South Dakota: Standing Rock Reservation


About the Yanktonai, Hunkpapa, and Blackfoot Sioux: The Siouan language family, including Lakota-Dakota-Nakota speakers, inhabited over 100 million acres in the upper Mississippi Region in the 16th and early 17th centuries. Conflicts with the Ojibwe and Cree, as well as the lure of the Great Plains buffalo herds, incited the Sioux to move further west in the mid-17th century. The Lakota acquired horses around 1740. Shortly thereafter, the tribe crossed the Missouri River, arriving in the Black Hills in 1775. About this time, the Lakota dispersed into seven bands: Ogalala, Sicangu or Brule, Hunkpapa, Mniconjou, Sihasapa or Blackfeet, Itazipacola and Oohenupa. Standing Rock bands include the Hunkpapa and Blackfeet. As is typical of Plains Indian tribes, the Lakota lived in organized bands and relied on buffalo for food and clothing. 

History of the Reservation: The terms of the Fort Laramie Treaty of 1868 placed all the Lakota on one large reservation that encompassed parts of North Dakota, South Dakota and four other states. After the United States defeated the tribes in the Indian Wars of the 1870s, the U.S. government broke the Lakota’s original reservation into several smaller ones. Not only did they reduce the acreage – they also splintered the people. In 1889, the U.S. reclaimed 7.7 million acres of the Sioux’s sacred Black Hills and moved the Teton Sioux to the Standing Rock Reservation. Although this originally entailed 2.7 million acres, subsequent land confiscations by the government reduced the reservation to just 1 million acres.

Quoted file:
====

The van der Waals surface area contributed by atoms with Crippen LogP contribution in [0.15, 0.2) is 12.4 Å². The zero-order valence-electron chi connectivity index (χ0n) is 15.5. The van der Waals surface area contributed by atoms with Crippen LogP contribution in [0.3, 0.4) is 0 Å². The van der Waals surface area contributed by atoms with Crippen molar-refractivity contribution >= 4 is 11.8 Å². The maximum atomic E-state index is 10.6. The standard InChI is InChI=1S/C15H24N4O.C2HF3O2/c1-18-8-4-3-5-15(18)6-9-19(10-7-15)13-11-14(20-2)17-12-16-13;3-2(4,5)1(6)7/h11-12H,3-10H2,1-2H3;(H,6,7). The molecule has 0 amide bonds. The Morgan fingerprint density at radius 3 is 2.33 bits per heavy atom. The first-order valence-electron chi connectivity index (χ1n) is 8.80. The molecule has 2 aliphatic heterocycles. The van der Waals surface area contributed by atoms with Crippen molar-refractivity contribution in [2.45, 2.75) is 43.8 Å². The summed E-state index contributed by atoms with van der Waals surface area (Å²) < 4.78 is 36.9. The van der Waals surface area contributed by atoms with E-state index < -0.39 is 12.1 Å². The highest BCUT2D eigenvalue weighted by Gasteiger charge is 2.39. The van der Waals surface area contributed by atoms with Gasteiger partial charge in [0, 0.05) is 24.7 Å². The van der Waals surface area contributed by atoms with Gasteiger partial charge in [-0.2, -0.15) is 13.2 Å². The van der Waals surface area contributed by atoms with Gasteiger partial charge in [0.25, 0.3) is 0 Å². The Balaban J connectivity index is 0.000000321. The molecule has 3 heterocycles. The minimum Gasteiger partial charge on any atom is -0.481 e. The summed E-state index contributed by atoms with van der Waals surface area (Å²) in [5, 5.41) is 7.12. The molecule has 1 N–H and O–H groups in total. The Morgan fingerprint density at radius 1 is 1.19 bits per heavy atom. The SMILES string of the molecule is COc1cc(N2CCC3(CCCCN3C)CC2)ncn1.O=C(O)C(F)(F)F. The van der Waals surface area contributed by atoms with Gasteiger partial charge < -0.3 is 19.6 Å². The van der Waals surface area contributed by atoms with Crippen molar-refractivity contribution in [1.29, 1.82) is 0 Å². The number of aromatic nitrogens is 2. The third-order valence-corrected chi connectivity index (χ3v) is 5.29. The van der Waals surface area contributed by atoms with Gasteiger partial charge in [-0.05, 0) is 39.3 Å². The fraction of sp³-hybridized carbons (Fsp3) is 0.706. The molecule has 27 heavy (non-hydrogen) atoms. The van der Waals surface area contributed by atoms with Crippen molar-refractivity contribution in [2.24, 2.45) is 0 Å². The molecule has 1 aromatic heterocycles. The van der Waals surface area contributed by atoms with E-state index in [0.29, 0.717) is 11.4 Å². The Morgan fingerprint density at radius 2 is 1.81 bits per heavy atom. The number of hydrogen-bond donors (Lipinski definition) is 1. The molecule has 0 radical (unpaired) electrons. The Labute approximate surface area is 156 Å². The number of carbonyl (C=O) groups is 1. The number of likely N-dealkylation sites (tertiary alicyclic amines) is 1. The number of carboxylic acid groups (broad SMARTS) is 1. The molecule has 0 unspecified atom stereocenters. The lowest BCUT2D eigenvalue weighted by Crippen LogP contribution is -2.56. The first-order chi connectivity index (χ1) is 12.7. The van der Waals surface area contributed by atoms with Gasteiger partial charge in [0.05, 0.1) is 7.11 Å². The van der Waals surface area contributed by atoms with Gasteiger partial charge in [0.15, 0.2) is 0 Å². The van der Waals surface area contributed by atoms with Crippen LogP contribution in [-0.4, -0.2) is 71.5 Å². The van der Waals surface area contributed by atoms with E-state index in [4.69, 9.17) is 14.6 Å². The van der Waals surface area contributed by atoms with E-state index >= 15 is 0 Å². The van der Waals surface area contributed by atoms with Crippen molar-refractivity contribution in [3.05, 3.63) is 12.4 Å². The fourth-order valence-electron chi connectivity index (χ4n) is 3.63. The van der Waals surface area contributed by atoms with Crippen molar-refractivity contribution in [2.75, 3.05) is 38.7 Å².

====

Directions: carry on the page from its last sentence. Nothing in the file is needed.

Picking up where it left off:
Life on the Reservation: Today straddling South and North Dakota, the Standing Rock Reservation spans 842,000 acres with a population of 8,500 people. More than 16,00 members are enrolled in the tribe.  

The main economic activities include cattle ranching and farming, and the tribe has established various industries including a fairly successful casino. Despite these efforts to establish greater economic activity on the reservation, residents still face high unemployment at 21% and a poverty rate of 32%.  

As a matter of principle, the Standing Rock tribes never complied with the Indian Reorganization Act of 1935 and therefore do not receive their full share of government funding. This lack of government dollars, meager per capita income, and high unemployment intensify housing and health problems on the reservation. Many residents live in remote areas, far away from medical care and healthy food. Housing, both in remote areas and in towns, is in short supply, forcing many families to live in overcrowded conditions. 


7 bands: 

Population, Land Size, Jobs, Income, Poverty